Another vital point which contradicts convention concerns forgetting. We assume forgetting stems from a flaw in our ability to remember, or that the way we acquired the information was somehow flawed (otherwise, we would remember it). On the contrary, forgetting is what the brain does naturally and needs to do in order to acquire information for the long term.

How can we encourage beneficial forgetting? Build open spaces or gaps into the learning process. Following a lesson, allow for a gap in time and attention on the topic. Allow the brain to erase some or most of what you acquired. Then quiz yourself. The effort you put into reconstructing the lesson strengthens the wiring in and across your brain. To recall what you learned (and partially forgot), you must tap various regions of the brain—those governing sound, smell, touch, taste, and so on. Your prior learning and experience will also feed the reconstruction process, which in turn, bolsters the wiring (synaptic connections) around the new information. More connections equal deeper storage and longer retention.

So, how do Mark Twain and England’s monarchs factor into durable learning? You’ll see (and likely never forget) when you read the book.

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A Hungry Lion, Or A Dwindling Assortment of Animals by Lucy Ruth Cummins

Look out, creative writers! Using a list format to tell a compelling story just fell into the capable hands of a children’s author. Cue sinister guffaw: MUHUHUHU-WHA-HAHAHA!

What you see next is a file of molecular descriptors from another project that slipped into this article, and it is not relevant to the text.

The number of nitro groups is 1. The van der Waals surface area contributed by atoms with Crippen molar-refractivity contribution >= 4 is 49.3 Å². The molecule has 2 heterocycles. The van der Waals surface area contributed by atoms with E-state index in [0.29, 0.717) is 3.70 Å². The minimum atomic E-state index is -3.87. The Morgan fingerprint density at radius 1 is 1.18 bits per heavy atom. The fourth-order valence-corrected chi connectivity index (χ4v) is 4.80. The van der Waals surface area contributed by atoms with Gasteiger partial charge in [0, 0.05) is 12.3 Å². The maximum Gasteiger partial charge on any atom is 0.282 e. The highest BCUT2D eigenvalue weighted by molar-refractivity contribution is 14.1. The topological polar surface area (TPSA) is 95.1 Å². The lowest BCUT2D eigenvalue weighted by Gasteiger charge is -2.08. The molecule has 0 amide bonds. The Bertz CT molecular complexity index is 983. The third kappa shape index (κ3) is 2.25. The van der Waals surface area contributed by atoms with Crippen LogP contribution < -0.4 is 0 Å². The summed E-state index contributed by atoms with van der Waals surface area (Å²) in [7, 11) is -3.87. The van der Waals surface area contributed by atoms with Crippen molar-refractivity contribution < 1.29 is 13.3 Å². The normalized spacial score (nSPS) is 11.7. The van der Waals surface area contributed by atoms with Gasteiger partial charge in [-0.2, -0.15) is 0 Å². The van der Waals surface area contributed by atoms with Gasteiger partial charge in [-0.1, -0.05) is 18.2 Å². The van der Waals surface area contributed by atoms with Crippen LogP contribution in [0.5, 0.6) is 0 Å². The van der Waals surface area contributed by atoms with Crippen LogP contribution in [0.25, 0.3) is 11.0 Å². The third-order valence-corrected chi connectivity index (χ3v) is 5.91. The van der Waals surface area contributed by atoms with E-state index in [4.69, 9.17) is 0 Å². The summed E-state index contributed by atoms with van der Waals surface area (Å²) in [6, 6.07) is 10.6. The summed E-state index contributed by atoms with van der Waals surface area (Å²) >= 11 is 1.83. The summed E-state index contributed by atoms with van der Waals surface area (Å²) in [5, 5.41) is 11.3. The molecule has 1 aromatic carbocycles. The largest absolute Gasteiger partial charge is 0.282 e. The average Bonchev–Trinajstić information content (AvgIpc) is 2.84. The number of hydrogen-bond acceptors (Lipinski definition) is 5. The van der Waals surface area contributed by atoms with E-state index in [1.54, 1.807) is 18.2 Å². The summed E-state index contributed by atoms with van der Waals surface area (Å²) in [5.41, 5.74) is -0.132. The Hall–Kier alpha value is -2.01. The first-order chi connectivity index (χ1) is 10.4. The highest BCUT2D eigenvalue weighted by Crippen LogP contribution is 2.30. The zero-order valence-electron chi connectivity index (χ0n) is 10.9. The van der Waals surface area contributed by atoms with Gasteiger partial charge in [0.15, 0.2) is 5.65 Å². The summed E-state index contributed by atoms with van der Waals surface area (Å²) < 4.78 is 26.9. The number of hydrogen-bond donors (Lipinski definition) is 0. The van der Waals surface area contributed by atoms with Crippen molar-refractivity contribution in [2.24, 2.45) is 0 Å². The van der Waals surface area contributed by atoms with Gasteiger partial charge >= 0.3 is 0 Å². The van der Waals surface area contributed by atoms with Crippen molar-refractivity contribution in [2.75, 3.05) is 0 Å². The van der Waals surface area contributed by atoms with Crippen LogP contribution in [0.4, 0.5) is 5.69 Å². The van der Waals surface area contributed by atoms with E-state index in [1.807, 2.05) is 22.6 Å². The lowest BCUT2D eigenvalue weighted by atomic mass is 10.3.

Cummins, Lucy Ruth. A Hungry Lion, Or A Dwindling Assortment of Animals. New York: Atheneum Books for Young Readers, 2016. Print.

Genre: children’s picture book

Summary: An unassuming narrator attempts to relate the once upon a time tale of a large assortment of animals, only to be repeatedly interrupted by steady disappearances. Each time the narrator takes stock, the cast dwindles, until only the hungry lion remains…. But the tale does not end there.

Critique: Fans of the mischievous, misbehaving forms of children’s literature will no doubt root this book on their shelves alongside classic troublemakers crafted by the likes Mo Willems, Roald Dahl, E. Nesbit, and Mark Twain. Readers, after all, delight in subversion.

Writers, too, will delight in the way Cummins crafts a story around a continually revised list! Creative nonfiction writers have used this technique to great effect, but in children’s books lists tend to either accumulate or taper and the purpose is usually to assist with counting. The list in this text operates on a totally different schema. Much like Emily Gravett’s Wolves, A Hungry Lion hinges on subversion, but whereas the genius of Gravett’s work achieves its subversiveness by breaking the barriers of a complex mise-en-abyme, Cummins’s text utilizes closure.

In his seminal Understanding Comics, Scott McCloud describes closure as our natural ability to construct a whole from only the parts. Closure is how we fill in gaps in order to make sense of partial or disconnected bits of information. We rely on past experience to complete the incomplete. In other words, closure is our ability to make assumptions or leap to conclusions needing only a small diving board.

What happens to the disappearing animals? The book does not say, so the reader fills in that narrative gap. However, Cummins uses closure to brilliantly demonstrate how our assumptions can be (and often are) wrong. Truth is more slippery than soap. And injustice and justice can be easily and simultaneously swallowed whole.